After “Prisoners,” I had been offered a lot of tentpole, sci-fi, big huge movies, and I have always said no.  Because I felt that I was not the director for it and I felt that I didn’t have the right responsibility to bring those projects to the screens and I felt also that sometimes that danger of, I didn’t want to be a director for hire, because I think there is tendency to hire young directors right now that don’t have the shoulders to take on those big projects.  And I didn’t want to be the sacrificial lamb. And I said, if I ever cross that line, I want to be in total control and I want to be responsible.  If the boat sinks, I sink with it as a Captain.  And if you don’t like the movie, it’s my fault and not the studios.

DV: When I read the screenplay for “Blade Runner 2049” I felt that it was worth that risk, because of the power of the story, because of the love that I have for this universe.  It’s a risky project and I have never taken a risk like that in my life, but I love it.

When I make movies, each movie is in some way or another a flirt with disaster, and thinking I will talk about the culture or the subject matter that is politically sensitive. “Blade Runner” was the most difficult because again, artistically I was taking someone else’s universe.  So the sacred line for me was not what Ridley had shown, but what he hadn’t shown us. The discussion I had with him, this idea that for him, it was important to keep the mystery alive, which means about how we design Replicants and what the off-world looks like and all those things that are part of the subconscious and unconscious part of “Blade Runner.” There’s a lot of things in there and elements that we are not seeing.  We are always seeing the universe, and we are just above Deckard’s shoulder in the first movie and there are a lot of elements that are evocative in a very poetic and powerful way that we don’t see.  I respected that space for Ridley and for Ridley’s sake.  Apart from that, I felt lucky having Ridley’s blessing.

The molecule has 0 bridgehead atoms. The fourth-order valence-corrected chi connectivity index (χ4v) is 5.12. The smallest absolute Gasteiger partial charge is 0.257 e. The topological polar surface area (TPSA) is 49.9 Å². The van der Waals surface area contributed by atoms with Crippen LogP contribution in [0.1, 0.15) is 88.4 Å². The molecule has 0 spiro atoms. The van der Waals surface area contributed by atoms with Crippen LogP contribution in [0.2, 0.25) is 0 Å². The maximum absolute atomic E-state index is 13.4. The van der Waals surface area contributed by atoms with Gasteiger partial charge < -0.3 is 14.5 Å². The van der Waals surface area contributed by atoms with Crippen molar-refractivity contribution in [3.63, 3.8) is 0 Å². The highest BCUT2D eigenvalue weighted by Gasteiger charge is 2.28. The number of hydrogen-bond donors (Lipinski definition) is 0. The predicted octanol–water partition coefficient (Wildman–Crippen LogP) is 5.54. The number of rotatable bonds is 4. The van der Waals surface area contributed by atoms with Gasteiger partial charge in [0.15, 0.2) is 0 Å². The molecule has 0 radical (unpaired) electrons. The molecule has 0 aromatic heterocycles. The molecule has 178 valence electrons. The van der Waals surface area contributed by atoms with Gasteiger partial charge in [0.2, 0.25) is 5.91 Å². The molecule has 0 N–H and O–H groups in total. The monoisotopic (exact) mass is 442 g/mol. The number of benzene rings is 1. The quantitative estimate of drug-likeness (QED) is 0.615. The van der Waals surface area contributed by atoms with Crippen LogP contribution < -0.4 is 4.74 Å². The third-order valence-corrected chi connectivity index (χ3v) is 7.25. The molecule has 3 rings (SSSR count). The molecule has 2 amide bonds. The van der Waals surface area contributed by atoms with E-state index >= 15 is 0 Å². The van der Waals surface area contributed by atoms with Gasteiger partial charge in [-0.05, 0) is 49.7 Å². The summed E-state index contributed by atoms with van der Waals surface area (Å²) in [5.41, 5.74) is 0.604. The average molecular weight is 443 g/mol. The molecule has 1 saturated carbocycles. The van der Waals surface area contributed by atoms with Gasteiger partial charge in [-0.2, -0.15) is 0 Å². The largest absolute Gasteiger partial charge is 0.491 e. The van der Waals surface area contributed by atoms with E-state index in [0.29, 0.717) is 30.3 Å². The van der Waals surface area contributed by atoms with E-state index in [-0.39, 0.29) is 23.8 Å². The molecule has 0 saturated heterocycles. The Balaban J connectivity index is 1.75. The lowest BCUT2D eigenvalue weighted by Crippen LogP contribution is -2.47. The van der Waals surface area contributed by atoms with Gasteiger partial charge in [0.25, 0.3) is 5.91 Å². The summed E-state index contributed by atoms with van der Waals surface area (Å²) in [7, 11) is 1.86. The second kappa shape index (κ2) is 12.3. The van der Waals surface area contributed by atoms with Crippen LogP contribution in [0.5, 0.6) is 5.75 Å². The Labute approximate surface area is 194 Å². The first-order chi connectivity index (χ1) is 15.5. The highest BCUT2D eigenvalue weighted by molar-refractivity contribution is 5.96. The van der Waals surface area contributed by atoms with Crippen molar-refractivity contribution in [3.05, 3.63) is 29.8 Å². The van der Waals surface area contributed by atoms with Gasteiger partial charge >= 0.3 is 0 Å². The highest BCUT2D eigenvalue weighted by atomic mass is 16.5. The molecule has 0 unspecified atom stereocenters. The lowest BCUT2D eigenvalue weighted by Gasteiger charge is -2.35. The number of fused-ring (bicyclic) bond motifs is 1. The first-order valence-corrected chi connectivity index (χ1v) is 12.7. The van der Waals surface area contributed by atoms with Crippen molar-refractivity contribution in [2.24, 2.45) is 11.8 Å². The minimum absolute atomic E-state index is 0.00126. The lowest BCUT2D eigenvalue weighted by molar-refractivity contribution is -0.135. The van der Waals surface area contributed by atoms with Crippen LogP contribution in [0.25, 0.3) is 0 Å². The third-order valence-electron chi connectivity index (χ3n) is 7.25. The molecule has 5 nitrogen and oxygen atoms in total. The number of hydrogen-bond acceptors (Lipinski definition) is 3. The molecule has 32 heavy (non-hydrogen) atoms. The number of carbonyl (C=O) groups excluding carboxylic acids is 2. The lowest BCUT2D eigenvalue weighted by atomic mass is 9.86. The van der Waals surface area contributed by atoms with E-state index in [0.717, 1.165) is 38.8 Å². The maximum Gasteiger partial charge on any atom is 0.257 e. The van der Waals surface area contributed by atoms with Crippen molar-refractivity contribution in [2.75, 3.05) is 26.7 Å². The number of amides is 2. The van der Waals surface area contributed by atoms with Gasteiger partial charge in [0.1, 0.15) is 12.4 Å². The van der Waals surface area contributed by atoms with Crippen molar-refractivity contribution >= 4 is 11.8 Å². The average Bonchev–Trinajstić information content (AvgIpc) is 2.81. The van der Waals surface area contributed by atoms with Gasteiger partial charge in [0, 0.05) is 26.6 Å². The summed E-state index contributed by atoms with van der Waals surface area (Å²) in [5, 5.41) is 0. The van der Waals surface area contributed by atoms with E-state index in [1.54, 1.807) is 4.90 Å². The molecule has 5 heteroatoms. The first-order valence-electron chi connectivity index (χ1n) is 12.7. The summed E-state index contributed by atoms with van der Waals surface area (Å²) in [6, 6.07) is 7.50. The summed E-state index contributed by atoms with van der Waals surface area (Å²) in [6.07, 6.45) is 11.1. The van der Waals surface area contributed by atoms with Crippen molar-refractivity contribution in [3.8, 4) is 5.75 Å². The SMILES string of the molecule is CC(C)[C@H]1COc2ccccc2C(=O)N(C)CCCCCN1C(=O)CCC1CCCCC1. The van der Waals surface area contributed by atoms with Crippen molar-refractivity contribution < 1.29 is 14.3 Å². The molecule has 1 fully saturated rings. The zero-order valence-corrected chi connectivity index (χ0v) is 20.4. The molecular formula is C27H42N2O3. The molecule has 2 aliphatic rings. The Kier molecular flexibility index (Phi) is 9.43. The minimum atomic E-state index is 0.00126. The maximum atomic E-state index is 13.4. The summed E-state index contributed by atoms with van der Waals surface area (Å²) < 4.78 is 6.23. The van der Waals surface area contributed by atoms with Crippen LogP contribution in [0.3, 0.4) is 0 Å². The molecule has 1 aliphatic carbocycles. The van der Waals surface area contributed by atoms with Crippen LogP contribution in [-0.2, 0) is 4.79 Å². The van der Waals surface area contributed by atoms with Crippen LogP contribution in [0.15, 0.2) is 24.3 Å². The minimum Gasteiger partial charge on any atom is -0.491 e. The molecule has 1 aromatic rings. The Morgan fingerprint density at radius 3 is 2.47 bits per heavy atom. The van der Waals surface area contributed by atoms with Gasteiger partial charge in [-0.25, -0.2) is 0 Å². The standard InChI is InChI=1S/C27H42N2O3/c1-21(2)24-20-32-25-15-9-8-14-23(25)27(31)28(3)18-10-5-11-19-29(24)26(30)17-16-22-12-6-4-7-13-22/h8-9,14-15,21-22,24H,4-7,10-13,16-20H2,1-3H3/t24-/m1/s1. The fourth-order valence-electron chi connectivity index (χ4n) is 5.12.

Harrison Ford and Ryan Gosling  

Denis Villeneuve: Harrison was there before me.  The project started with Ridley and Anton Fincher having an idea about what could be the sequel and by the way, Ridley from the birth of “Blade Runner” and when he decided to make the movie, from what I understood, I hope I am saying things that are true right now because that is what I heard from Ridley was that he was dreaming to do a sequel.

“Blade Runner” was born at a time when there was the birth of “Star Wars” and “Indiana Jones” and the birth of sequels.  The first movie was not a love cruise and there was a lot of tension and a lot of problems with the rights afterward, so the idea of sequels died early.

The first step was that once Ridley and Anton got this idea, I think they called Harrison right away.  When I got on board, Harrison was already on board.  He is part of the DNA of the project.  And I was coming on board and Harrison was attached to the project already.  In fact, I had to be approved by Harrison, and it was not the other way around.

I cannot tell you a lot about why I wanted Ryan Gosling for this part, but I will say that it was not my idea.  It was Anton Fincher’s idea that thought about him right away as he was writing.   So Ryan was part of the DNA of the project right from the start and he was part of the early dream and it’s an idea that came from Anton and Ridley.

When I read the screenplay, they said to me that they were thinking and there was no imposition, it was all my choice, but they said we are thinking about Ryan for this. And when I read the screenplay, I said yeah.  There’s nobody else.  It’s like for very specific reasons and it’s like you need Ryan Gosling.

I made the movie and Ryan never did a movie like that before on that scale for various reasons and he agreed to jump on board because, as I did, he fell in love with the screenplay and the idea and so bringing Harrison Ford and Ryan Gosling into the movie was the easiest thing for me.  It was the easiest part.